BEIJING — When the winter cold struck Beijing during the last week of November, Li Qin, a staffer at a Beijing-based foreign firm, took a weekend getaway with his wife to Thailand’s Koh Samui resort island.
The Chinese couple, like millions of other city dwellers in the mainland, has had a growing interest in overseas travel in recent years. According to official data released by tourism authorities, overseas trips by Chinese surpassed 100 million in the first 11 months of this year.
The number marked a historical record. In 1998, total overseas trips made by mainlanders stood at only 8.43 million. Since then, travel has expanded by more than tenfold.
“It’s a milestone in China’s tourism industry,” said Zhang Jilin, spokesman for the National Tourism Administration (NTA) at a press conference.
Asian countries and regions accounted for 89.5 percent of Chinese overseas travel destinations, followed by 3.5 percent to Europe, 3 percent to Africa, 2.7 percent to the Americas, and 1.1 percent to Oceania, according to NTA data.
Meanwhile, China’s Hong Kong, Macao and Taiwan accounted for 70.4 percent of total overseas trips from the mainland during the period.
Six countries — the Republic of Korea (ROK), Thailand, Japan, the United States, Vietnam and Singapore — received over one million Chinese tourists each during the first 11 months of the year.
President of China Tourism Academy Dai Bin said that surging travel to neighboring countries is due to cultural proximity, lower costs and convenient transport.
Dai predicted that the tourism market in neighboring countries will have even greater growth potential as a result of China’s diplomatically and strategically important Silk Road initiatives, which involve building a land-based belt from China via Central Asia and Russia to Europe, and a maritime Silk Road through the Straight of Malacca to India, the Middle East and East Africa.
“As China’s new diplomatic strategies and measures, the initiatives will boost cooperation in multiple fields such as politics, economy and culture. They are also poised to boost cross-border tourism,” Dai said.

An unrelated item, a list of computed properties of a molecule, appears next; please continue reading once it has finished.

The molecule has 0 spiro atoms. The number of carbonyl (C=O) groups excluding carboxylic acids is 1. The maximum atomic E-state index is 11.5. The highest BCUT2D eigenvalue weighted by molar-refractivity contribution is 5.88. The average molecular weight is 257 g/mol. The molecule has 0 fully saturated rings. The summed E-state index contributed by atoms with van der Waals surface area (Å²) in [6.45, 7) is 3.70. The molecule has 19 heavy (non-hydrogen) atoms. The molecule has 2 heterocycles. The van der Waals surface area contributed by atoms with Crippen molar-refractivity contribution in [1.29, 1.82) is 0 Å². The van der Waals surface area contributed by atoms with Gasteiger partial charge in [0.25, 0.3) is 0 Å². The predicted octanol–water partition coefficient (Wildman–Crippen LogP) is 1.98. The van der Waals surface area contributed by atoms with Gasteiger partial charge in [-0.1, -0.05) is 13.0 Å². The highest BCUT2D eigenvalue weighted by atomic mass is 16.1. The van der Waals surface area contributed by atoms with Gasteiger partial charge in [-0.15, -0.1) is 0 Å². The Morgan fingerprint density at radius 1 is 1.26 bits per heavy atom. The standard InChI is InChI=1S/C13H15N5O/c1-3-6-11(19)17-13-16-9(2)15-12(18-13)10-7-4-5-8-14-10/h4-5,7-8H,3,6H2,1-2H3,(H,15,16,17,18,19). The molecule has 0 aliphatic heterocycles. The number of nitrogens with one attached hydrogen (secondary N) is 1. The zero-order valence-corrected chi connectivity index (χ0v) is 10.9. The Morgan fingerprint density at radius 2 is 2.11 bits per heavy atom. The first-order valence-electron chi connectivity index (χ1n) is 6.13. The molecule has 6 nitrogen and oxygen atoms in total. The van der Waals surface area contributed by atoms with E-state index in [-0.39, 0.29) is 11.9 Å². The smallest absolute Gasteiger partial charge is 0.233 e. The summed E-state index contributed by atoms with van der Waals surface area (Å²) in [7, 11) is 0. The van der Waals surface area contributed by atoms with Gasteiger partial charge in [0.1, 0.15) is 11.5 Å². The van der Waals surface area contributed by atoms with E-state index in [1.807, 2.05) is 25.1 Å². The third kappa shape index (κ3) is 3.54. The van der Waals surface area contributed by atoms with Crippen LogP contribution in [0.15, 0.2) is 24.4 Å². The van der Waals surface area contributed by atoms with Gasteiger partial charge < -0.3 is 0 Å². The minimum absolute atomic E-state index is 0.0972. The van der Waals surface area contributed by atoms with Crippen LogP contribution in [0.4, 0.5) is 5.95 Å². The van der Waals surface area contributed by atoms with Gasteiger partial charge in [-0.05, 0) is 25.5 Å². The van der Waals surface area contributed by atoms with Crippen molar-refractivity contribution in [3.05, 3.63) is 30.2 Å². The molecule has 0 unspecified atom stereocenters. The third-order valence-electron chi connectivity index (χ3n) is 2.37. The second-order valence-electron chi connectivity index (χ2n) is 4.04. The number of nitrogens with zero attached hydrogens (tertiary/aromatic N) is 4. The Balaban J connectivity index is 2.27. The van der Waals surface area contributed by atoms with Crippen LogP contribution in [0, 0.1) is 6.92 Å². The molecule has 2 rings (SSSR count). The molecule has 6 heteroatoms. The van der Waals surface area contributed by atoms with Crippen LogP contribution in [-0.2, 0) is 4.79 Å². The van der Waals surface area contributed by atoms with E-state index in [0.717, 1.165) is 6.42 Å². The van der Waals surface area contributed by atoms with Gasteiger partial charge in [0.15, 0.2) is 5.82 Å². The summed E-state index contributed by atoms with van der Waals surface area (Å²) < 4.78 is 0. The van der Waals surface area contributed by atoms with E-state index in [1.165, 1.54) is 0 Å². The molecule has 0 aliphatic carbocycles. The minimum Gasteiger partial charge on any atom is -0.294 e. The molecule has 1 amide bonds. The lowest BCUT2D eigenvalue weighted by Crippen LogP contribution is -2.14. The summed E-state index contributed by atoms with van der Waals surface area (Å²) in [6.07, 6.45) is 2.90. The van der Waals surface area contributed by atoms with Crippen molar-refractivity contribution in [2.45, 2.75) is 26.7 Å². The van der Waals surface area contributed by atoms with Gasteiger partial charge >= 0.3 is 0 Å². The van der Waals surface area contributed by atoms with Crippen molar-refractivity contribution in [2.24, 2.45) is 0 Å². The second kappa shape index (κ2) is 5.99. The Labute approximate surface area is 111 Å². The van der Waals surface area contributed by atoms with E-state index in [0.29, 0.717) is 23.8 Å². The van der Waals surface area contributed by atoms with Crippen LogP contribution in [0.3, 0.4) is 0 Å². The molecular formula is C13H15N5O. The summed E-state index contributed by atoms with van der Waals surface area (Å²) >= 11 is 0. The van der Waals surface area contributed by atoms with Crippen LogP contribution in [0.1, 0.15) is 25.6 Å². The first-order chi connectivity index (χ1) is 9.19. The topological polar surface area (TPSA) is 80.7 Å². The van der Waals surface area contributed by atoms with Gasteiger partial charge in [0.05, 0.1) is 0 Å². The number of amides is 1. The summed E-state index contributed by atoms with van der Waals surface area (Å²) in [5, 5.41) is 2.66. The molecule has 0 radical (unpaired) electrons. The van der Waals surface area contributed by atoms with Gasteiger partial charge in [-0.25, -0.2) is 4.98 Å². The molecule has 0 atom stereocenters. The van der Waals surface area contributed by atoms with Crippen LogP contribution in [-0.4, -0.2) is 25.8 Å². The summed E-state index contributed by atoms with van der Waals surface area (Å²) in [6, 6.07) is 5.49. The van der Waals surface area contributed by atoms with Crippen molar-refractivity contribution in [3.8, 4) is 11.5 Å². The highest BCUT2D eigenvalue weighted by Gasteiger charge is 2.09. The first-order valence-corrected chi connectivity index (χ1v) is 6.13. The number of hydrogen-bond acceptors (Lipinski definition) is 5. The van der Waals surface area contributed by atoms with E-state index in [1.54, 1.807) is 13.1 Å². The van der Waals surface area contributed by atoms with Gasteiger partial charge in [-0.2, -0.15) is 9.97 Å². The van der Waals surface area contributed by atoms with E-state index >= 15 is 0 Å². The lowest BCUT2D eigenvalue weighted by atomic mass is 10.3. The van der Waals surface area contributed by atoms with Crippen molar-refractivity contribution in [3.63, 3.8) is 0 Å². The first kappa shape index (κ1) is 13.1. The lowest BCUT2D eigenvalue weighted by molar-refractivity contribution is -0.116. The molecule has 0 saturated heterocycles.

Analysts said that even though faraway destinations such as America and Africa are attracting an increasing number of Chinese travelers, neighboring nations will still maintain an advantage due to proximity. The growing number of Chinese tourists has helped catapult tourism development in countries such as Vietnam and Cambodia since the Asian financial crisis.
In northeast Asia, Chinese tourists to the ROK and Japan surged more than 40 percent so far this year from a year ago, as the two nations seek to loosen travel policies to vie for more Chinese consumers, said Guo Dongjie, vice president of Ctrip.com, a leading online travel service provider.
Zhang Jilin said that increasing overseas travel demonstrates the progress in China’s social and economic development, as well as the success of China’s diplomatic policies, which stress friendship and mutual benefit with its neighbors.
The data also indicate that China’s neighboring countries and regions are an emerging source of tourists to the mainland.
Hong Kong, Macao and Taiwan accounted for nearly 80 percent of overseas tourists to the Chinese mainland, according to the data.
“Due to the same language and ethnicity, travel among the mainland and Hong Kong, Macao and Taiwan are the most robust in the Asia-Pacific,” said Li Shihong, director of the tourism promotion and international exchanges department under the NTA.